Brewing vessel, water: 1. Water source: Poland Spring 2. Aged or fresh: 5 days 3. How you boil your water: Charcoal 4. Temp. for the first 5 steeping: Rolling boil, rinse, 1-5th brew. 5. What kind of brewing vessel: New Huang Long Mt. Purple zisha 1175 fired. 180ml 6. What kind of cup to drink from: Tall, 1900's Japanese China
Brewing Parameter: Amount: 4g Rinse time: Flash Set time: 30 sec infusing time: 15 sec/15s/20s then add 30 sec Height of water pouring: stomach level Hitting spots: side, till rolling leaves.
Result of the brew: Color: clear, pale yellowish amber Aroma: Maltose candy, Ocean, floral, minerals Texture: full, clean fresh spring water Mouth feel: sweet, roasted seaweed, floral, grain and fragrance malt. Not veggie and grassy at all. Effects of the brew: lingering long sweetness, clean and refine smoothness, ocean breeze and High Mountain mist. How many brews: 10+
Weather: Drinking time of the day: early Sunday Afternoon High/low humidity: 75s% hum, low 60s temp Rainy or sunny? Cloudy. mild and cool and light rain
End notes: This is so far the best among the 5 packs. A high quality, high mountain oolong. Clean, refreshing and comforting. I am enjoying this enormously, taking my time and thinking of the high mountain tea fields in Dong Ding. The dry moss smell rising from the rock next to a clean creek. Every characters I long for on a good quality high mountain tea, and the Maltose Candy! That hits my childhood memory. Thanks again Stéphane for such amazing samples.
As you can see there is a small sample next to the teamaster pack, which is from Brian Kirbis. It's breathing in my small onggi jar at the moment, and I can't wait for this Sunday to open it up.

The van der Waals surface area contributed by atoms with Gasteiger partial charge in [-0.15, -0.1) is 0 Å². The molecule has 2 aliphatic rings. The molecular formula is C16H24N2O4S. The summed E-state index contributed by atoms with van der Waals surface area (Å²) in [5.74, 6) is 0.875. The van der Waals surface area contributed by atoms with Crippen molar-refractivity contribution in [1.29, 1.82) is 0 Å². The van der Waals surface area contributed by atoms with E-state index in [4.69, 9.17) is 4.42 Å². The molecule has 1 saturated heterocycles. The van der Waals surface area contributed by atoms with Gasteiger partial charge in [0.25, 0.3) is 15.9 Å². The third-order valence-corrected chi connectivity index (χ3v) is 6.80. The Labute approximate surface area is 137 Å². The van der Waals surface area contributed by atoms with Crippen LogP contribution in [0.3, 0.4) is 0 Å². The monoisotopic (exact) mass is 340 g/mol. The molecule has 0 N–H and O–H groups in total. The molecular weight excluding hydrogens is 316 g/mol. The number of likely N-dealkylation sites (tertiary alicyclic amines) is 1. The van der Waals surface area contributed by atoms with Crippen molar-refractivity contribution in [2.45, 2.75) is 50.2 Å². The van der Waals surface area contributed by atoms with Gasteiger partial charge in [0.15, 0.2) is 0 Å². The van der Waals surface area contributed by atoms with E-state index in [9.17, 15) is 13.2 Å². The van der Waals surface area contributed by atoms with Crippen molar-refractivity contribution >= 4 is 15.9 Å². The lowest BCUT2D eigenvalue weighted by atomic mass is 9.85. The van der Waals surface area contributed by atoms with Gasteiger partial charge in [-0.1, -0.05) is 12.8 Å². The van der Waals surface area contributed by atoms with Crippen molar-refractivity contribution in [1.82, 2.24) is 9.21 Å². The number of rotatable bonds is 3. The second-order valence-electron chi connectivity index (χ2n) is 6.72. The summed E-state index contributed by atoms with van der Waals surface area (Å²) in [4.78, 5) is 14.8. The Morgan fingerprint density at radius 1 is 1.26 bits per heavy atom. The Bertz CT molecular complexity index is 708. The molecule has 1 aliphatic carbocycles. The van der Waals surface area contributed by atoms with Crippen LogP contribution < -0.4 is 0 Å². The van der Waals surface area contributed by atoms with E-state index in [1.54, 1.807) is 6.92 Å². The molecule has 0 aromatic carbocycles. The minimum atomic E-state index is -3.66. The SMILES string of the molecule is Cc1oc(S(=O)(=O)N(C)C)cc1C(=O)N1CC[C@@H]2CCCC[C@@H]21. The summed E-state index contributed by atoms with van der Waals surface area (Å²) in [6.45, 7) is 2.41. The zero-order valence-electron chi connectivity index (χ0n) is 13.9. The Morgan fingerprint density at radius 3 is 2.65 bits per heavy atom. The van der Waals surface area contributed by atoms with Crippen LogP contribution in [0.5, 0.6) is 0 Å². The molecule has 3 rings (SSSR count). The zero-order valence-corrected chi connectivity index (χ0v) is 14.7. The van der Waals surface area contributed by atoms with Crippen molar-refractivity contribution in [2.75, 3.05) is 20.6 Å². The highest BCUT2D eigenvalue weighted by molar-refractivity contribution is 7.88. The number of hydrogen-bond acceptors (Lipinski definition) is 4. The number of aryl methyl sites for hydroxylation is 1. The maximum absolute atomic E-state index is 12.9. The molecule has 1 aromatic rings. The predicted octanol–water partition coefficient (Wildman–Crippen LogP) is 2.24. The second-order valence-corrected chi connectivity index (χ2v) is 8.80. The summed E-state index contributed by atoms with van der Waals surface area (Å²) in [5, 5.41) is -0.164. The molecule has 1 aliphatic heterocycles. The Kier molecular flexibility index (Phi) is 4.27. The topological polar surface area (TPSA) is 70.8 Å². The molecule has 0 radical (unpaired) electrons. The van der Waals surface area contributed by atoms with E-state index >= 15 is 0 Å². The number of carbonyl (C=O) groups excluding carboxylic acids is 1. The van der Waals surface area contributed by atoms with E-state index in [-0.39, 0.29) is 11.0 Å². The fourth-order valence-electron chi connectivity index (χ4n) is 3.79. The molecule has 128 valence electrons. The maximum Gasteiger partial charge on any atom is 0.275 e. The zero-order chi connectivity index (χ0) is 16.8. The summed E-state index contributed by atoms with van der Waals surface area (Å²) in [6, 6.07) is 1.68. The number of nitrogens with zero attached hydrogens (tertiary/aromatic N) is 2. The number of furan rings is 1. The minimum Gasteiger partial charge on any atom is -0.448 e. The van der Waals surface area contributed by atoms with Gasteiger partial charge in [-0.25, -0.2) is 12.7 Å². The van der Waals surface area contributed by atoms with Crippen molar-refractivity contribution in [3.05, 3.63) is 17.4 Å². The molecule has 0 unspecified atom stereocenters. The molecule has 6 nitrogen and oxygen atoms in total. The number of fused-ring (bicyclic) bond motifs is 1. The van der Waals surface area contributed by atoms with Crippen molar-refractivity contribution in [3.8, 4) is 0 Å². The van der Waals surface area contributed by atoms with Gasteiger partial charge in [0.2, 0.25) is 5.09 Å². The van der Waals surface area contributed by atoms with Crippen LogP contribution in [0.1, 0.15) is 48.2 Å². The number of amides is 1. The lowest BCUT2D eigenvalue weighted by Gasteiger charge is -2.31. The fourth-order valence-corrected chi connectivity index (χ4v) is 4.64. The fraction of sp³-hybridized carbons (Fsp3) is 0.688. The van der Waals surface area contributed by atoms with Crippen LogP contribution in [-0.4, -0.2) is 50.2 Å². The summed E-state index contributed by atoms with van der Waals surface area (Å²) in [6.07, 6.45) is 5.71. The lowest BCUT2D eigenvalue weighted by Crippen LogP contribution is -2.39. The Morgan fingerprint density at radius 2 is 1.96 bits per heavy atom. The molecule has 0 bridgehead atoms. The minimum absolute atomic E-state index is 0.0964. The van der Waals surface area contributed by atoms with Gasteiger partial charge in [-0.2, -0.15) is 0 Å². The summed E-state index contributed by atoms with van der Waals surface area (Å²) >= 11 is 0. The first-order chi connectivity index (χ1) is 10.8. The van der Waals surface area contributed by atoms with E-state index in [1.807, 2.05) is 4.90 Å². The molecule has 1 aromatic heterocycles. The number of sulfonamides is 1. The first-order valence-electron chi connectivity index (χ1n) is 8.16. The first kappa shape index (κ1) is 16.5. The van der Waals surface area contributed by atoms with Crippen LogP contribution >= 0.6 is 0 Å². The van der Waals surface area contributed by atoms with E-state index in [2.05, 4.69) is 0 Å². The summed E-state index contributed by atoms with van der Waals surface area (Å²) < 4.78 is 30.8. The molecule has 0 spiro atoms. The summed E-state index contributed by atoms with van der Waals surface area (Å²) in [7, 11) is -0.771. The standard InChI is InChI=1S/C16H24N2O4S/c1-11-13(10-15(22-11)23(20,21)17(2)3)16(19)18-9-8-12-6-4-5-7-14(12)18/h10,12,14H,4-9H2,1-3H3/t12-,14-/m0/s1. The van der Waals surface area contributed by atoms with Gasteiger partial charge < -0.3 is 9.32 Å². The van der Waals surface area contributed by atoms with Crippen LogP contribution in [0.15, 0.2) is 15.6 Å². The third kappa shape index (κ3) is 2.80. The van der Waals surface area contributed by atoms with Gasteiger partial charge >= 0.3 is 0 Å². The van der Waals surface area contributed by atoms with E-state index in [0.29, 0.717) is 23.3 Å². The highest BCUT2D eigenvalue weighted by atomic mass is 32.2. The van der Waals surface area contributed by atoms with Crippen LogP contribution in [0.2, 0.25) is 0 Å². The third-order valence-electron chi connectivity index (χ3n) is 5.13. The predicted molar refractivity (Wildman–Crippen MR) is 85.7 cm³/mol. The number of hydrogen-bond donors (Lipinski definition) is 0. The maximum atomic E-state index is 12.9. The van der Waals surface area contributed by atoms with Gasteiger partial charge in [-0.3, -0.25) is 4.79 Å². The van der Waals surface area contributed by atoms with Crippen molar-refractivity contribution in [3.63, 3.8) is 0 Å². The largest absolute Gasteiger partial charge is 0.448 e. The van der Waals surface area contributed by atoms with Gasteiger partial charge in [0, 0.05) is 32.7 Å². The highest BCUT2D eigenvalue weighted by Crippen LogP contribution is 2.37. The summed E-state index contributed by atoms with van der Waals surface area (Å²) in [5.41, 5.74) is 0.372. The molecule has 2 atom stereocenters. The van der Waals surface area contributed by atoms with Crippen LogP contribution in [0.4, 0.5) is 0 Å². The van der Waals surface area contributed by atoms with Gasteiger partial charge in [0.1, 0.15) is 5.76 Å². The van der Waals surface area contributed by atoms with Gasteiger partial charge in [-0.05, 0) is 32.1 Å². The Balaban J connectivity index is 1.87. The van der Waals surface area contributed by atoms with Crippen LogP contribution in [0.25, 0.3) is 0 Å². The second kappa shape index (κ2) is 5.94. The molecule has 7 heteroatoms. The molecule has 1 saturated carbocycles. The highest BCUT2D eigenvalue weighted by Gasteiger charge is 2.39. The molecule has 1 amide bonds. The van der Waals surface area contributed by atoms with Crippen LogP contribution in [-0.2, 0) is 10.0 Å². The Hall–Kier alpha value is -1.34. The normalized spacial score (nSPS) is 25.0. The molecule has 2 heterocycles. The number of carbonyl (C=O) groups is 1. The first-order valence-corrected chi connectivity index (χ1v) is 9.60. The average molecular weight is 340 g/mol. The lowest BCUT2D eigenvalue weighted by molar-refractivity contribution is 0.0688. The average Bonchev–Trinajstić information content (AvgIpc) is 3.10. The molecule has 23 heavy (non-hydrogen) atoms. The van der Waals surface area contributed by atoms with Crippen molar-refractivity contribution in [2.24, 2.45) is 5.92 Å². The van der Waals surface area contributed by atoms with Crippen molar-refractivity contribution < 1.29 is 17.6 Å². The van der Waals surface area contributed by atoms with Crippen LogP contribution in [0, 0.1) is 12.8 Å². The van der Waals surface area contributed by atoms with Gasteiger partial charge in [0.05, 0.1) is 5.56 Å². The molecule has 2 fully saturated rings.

Leaves: 1. From which vendor, farmer, source: Teamaster 2. Date of Harvest: Spring 1990 3. Elevation: Low 300-500m 4. Soil based: Rocky 5. Which area: San Hsia 6. Varietal. Luanze 7. Fired level: Medium/light 8. Bush age: young 9. Grade: 1st 10. breathing tea before brewing: 7 days
Brewing vessel, water: 1. Water source: Poland Spring 2. Aged or fresh: - 3. How you boil your water: Electric Water Boiler 4. Temp. for the first 3 steeping: Rolling boil, rinse, 1-3rd brew. 5. What kind of brewing vessel: Modern Zhuni/high fired. 180ml 6. What kind of cup to drink from: Eggshell
Brewing Parameter: Amount: 4g Rinse time: Flash Set time: 30 sec infusing time: 15 sec/40s/40s then add 30 sec Height of water pouring: chest level Hitting spots: side, till rolling leaves.
Result of the brew: Color: clear, pale yellowish amber Aroma: floral, metallic, raisins Texture: soft, powdery Mouth feel: sweet, dry fruits, dry pears, vintage pureh Effects of the brew: lingering sweetness, calming. Best brew 2rd. How many brews: 5th
Weather: Drinking time of the day: late afternoon High/low humidity: 40s% hum, low 60s temp Rainy or sunny? Cloudy. mild and cool
End notes: I like the powdery texture and the raisins and dry fruitiness of the brews. Very candy like with refine aging after taste. Leaves are small with metallic sheen, not high fire at all. Looks delicate, but powerful comparing to the size. Could be a first pick, high elevation spring 19 years ago? Just guessing. Enjoyable delights.